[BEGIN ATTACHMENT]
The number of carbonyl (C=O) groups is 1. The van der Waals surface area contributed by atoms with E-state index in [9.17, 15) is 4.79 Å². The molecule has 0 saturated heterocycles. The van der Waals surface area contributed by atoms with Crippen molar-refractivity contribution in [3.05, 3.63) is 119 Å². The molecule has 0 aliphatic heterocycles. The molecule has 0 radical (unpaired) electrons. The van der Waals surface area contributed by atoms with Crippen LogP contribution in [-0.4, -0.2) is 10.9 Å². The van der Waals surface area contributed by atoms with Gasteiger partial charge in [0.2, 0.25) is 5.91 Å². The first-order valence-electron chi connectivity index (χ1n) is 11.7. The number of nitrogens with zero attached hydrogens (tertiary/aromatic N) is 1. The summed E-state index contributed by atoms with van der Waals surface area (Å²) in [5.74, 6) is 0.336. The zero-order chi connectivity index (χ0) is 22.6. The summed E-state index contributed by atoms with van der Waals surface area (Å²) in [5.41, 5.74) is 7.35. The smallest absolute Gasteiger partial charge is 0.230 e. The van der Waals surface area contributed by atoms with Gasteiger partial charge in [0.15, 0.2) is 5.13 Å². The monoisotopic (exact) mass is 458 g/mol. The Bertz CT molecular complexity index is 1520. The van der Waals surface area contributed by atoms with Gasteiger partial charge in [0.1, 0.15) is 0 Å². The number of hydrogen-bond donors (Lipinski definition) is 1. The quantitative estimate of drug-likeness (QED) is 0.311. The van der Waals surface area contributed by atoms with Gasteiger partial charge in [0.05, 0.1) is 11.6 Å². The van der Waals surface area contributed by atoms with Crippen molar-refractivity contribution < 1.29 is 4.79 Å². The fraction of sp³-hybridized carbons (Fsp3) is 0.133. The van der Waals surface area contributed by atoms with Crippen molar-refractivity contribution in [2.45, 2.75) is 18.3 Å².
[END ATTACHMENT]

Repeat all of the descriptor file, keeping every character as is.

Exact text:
The number of carbonyl (C=O) groups is 1. The van der Waals surface area contributed by atoms with E-state index in [9.17, 15) is 4.79 Å². The molecule has 0 saturated heterocycles. The van der Waals surface area contributed by atoms with Crippen molar-refractivity contribution in [3.05, 3.63) is 119 Å². The molecule has 0 aliphatic heterocycles. The molecule has 0 radical (unpaired) electrons. The van der Waals surface area contributed by atoms with Crippen LogP contribution in [-0.4, -0.2) is 10.9 Å². The van der Waals surface area contributed by atoms with Gasteiger partial charge in [0.2, 0.25) is 5.91 Å². The first-order valence-electron chi connectivity index (χ1n) is 11.7. The number of nitrogens with zero attached hydrogens (tertiary/aromatic N) is 1. The summed E-state index contributed by atoms with van der Waals surface area (Å²) in [5.74, 6) is 0.336. The zero-order chi connectivity index (χ0) is 22.6. The summed E-state index contributed by atoms with van der Waals surface area (Å²) in [5.41, 5.74) is 7.35. The smallest absolute Gasteiger partial charge is 0.230 e. The van der Waals surface area contributed by atoms with Gasteiger partial charge in [0.15, 0.2) is 5.13 Å². The monoisotopic (exact) mass is 458 g/mol. The Bertz CT molecular complexity index is 1520. The van der Waals surface area contributed by atoms with Gasteiger partial charge in [0.1, 0.15) is 0 Å². The number of hydrogen-bond donors (Lipinski definition) is 1. The quantitative estimate of drug-likeness (QED) is 0.311. The van der Waals surface area contributed by atoms with Gasteiger partial charge in [0.05, 0.1) is 11.6 Å². The van der Waals surface area contributed by atoms with Crippen molar-refractivity contribution < 1.29 is 4.79 Å². The fraction of sp³-hybridized carbons (Fsp3) is 0.133. The van der Waals surface area contributed by atoms with Crippen molar-refractivity contribution in [2.45, 2.75) is 18.3 Å².